The carefully arranged programme captivates both through musical intelligence and technical perfection. Lucy Jarnach's recording of Ravel's 'Gaspard de la nuit' are not exercises in rhythm or studies in sound, it is rather music that is: winning, resounding, agile, beautiful in its sound and full of drive.
In 'Mit Trommeln und Pfeifen' Jarnach intensifies the sound mechanically in order to later contrast it with the 'Musettes' which present themselves both vibrant and supple. In 'Klängen der Nacht' she creates not only a certain atmosphere but also a kind of space in which the musical figurations seem to find their place.
The recording of the 'Drei Klavierstücke op.17' of her grandfather Philipp Jarnach might be interpreted as a respectful duty. However, this is not the case: Lucy Jarnach intensifies her grandfather's impressionism by performing it in an expressionist manner, or, to put it differently: musical expressionism gets something of an impressionistic flair.
Whoever succeeds in coping with such a complex programme should seek further challenges.
Giselher Schubert, Fonoforum
...It is already in 'Ondine' that Jarnach gives evidence of her very personal expression by setting the tempo softly into line with her proper view of things, a playing both fascinating and sensual. Jarnach calls the listener's attention to her thrilling and extraordinary performance... In Bartok's 'Im Freien' she concentrates all her efforts: strong accents, clear and styled language, elaborated rhythm. Above all it is her individual way of setting musical accents with which she creates her personal expression. With this she effectfully reaches the listener's attentive ear. A convincing debut..
Carsten Dürer, Piano News
Lucy Jarnach is one of the few to have seized so clearly the fantastic character of the 'Gaspard de la nuit'. This is not only sought interpretation with which the pianist wants to draw attention, this is achieved pianistic art, the art of 'painting colours in sounds', the art of dynamism and drama. Structuring so effectively at the piano, playing so suggestively and in this way captivating the listener – this means being a musician of exception. Phenomenal!
A magnificent discovery are the 'Drei Klavierstücke' by Philipp Jarnach, the pianist's grandfather... Lucy Jarnach transforms Bartok's 'Im Freien' dramatically and seizingly. She connects sound and remembrance, thus rendering 'Im Freien' physically alive with all the energy emanating from Bartok... Thus this survey 1908-1926 is a compact programme which – with its forceful interpretations and expressive power – makes it a first-class experience.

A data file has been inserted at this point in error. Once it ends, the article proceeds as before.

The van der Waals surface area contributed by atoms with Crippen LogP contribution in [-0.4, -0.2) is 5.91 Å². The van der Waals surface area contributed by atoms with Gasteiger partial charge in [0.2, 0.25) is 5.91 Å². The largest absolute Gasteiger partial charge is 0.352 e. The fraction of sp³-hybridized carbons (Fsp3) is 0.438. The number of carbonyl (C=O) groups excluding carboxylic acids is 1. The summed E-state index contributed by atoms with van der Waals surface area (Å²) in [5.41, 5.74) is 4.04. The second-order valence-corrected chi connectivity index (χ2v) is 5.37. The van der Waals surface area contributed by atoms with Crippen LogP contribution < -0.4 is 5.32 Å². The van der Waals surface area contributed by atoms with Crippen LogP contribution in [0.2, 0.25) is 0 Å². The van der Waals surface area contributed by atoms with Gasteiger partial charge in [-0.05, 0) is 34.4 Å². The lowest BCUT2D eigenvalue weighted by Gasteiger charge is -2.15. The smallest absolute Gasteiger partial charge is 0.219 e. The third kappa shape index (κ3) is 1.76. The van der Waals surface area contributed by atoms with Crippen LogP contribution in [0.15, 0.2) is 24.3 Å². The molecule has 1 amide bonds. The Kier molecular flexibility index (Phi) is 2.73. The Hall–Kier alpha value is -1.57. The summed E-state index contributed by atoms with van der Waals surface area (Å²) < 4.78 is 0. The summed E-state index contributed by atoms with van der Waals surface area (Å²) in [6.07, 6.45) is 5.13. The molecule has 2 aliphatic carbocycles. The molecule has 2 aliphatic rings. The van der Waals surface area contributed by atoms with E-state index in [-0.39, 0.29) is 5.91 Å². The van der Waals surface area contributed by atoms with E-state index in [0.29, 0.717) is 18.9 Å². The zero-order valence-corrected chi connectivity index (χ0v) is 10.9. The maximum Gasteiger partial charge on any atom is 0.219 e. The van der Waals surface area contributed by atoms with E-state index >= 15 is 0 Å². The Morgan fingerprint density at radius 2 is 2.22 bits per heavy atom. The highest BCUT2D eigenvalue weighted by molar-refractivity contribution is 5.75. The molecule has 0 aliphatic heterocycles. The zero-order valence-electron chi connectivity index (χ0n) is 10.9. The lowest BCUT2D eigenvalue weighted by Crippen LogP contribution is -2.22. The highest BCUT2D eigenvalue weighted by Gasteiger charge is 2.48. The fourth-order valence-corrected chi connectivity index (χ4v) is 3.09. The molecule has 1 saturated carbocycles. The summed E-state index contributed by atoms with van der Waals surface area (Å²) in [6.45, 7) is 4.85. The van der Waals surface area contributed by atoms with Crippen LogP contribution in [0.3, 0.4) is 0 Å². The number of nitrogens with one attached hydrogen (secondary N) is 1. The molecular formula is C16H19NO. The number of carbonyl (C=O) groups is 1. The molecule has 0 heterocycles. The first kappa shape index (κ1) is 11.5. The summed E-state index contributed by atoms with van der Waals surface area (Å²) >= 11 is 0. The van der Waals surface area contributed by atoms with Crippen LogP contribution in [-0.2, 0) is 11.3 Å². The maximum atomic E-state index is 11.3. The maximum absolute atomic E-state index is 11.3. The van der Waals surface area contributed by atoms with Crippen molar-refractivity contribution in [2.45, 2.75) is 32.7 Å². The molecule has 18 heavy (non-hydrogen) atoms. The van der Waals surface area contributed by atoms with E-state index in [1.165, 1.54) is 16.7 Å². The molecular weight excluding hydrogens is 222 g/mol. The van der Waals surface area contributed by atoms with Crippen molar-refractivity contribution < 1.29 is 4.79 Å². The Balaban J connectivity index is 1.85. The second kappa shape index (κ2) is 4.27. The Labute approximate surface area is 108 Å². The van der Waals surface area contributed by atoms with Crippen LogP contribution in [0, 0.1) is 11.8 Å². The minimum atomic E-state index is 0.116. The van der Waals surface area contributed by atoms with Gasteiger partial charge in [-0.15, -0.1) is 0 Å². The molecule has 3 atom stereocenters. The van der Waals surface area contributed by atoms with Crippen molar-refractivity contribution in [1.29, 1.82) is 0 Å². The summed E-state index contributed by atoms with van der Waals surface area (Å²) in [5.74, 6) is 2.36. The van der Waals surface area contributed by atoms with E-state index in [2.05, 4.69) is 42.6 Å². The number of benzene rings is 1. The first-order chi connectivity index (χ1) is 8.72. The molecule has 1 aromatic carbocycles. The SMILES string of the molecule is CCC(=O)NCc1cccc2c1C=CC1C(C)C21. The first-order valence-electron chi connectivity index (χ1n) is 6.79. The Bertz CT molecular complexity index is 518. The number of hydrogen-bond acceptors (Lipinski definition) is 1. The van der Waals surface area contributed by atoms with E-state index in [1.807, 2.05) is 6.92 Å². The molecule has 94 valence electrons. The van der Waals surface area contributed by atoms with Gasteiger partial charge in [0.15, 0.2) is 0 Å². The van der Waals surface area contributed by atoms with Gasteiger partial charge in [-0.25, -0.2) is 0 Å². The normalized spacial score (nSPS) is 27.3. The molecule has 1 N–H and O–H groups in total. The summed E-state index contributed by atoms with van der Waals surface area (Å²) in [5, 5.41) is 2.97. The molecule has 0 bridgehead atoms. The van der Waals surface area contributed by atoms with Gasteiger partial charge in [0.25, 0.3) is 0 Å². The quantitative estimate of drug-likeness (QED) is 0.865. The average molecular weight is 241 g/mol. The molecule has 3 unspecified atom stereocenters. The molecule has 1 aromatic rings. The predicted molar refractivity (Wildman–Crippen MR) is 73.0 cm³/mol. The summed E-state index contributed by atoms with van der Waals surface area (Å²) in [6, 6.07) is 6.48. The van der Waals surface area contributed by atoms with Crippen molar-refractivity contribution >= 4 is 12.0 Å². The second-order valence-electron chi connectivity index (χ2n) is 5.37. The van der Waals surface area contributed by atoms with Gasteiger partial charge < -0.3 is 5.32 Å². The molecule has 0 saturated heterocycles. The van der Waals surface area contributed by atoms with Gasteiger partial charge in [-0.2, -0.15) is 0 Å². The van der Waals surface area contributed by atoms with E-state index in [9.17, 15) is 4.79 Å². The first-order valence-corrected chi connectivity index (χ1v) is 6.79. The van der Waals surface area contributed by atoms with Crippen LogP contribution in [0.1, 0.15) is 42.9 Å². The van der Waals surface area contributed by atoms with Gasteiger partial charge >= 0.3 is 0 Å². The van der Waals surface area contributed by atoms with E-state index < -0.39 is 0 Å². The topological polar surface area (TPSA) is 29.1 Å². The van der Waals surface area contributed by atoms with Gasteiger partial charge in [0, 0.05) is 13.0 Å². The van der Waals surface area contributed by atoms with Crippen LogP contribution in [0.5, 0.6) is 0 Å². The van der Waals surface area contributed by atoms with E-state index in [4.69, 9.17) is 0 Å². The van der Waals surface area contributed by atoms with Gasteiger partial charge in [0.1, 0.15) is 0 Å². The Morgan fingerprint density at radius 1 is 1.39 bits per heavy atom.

Remy Franck, Pizzicato Super Sonic Award, July 2013
See full review: http://www.pizzicato.lu/frei-im-freien-und-auch-anderswo/
Ravel's 'Gaspard de la nuit' doesn't only sound brilliant, but also disturbing – there Lucy Jarnach seems to have read the notes and, what is more, the literary models. How does she manage when she, in Bartok's 'Im Freien', precisely reproduces the notes and at the same time leaves an aura of independence as if it were the landscape itself that creates the sound? Her debut-CD seems to appear at the right moment. A must-have!
Wiener Zeitung, May 2013
With 'Gaspard de la nuit' every pianist can prove himself to be the master of his art – this is one of the most difficult pieces in musical literature. That is what she does, young Lucy Jarnach from Hamburg: playing confidently, without effort, finely structuring – like in the other pieces on this AVI-CD, for instance the pieces opus 17 of her grandfather Philipp Jarnach, a pianist and composer wrongly forgotten. Lucy Jarnach does her best with this contribution to make him reappear in the public's mind.
hr 2, May 2013
The fact that it is the granddaughter of the composer who interprets his music isn't necessarily an advantage – simply because of a possible lack of distance. Far from it: Lucy Jarnach's interpretation is not a rigid admiration of an idol but a warm and virtuoso approach, at times with a twinkle in her eye. She fully performs the lively drive, illuminating the great tonal panorama in detail. The pianist, aged 26, combines the compositions of her grandfather with Ravel's 'Gaspard de la nuit' and Bartok's cycle 'Im Freien' – a fine choice because it is only in this combination that one notices how much of French nobleness and pleasure in folkloric playing can be found in Jarnach's music...
Deutschlandradio Kultur, April 2013
Translation: Michael Sackarndt